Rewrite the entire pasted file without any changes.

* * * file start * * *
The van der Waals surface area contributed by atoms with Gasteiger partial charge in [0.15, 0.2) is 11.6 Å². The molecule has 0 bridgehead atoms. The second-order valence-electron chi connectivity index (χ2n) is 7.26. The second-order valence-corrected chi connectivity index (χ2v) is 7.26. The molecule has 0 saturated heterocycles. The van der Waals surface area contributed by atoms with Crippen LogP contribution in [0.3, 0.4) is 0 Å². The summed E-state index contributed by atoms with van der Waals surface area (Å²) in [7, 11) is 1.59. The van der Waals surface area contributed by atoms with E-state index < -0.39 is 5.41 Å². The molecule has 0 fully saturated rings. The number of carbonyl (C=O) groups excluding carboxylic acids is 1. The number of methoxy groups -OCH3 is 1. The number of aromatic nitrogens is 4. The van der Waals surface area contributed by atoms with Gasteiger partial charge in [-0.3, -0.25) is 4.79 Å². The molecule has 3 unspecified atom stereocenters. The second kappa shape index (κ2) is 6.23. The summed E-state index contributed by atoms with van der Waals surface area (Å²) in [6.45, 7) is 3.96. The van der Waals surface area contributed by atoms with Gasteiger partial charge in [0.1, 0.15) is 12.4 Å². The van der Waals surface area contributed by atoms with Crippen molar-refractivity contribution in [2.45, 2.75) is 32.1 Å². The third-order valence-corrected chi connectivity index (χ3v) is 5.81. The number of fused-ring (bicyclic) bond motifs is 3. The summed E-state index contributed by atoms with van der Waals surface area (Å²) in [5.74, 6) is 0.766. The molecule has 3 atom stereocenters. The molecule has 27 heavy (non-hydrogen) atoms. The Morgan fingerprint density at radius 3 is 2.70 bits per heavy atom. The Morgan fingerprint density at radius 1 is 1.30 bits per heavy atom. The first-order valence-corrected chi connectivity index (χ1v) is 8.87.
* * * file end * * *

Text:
The van der Waals surface area contributed by atoms with Gasteiger partial charge in [0.15, 0.2) is 11.6 Å². The molecule has 0 bridgehead atoms. The second-order valence-electron chi connectivity index (χ2n) is 7.26. The second-order valence-corrected chi connectivity index (χ2v) is 7.26. The molecule has 0 saturated heterocycles. The van der Waals surface area contributed by atoms with Crippen LogP contribution in [0.3, 0.4) is 0 Å². The summed E-state index contributed by atoms with van der Waals surface area (Å²) in [7, 11) is 1.59. The van der Waals surface area contributed by atoms with E-state index < -0.39 is 5.41 Å². The molecule has 0 fully saturated rings. The number of carbonyl (C=O) groups excluding carboxylic acids is 1. The number of methoxy groups -OCH3 is 1. The number of aromatic nitrogens is 4. The van der Waals surface area contributed by atoms with Gasteiger partial charge in [-0.3, -0.25) is 4.79 Å². The molecule has 3 unspecified atom stereocenters. The second kappa shape index (κ2) is 6.23. The summed E-state index contributed by atoms with van der Waals surface area (Å²) in [6.45, 7) is 3.96. The van der Waals surface area contributed by atoms with Gasteiger partial charge in [0.1, 0.15) is 12.4 Å². The van der Waals surface area contributed by atoms with Crippen molar-refractivity contribution in [2.45, 2.75) is 32.1 Å². The third-order valence-corrected chi connectivity index (χ3v) is 5.81. The number of fused-ring (bicyclic) bond motifs is 3. The summed E-state index contributed by atoms with van der Waals surface area (Å²) in [5.74, 6) is 0.766. The molecule has 3 atom stereocenters. The molecule has 27 heavy (non-hydrogen) atoms. The Morgan fingerprint density at radius 3 is 2.70 bits per heavy atom. The Morgan fingerprint density at radius 1 is 1.30 bits per heavy atom. The first-order valence-corrected chi connectivity index (χ1v) is 8.87.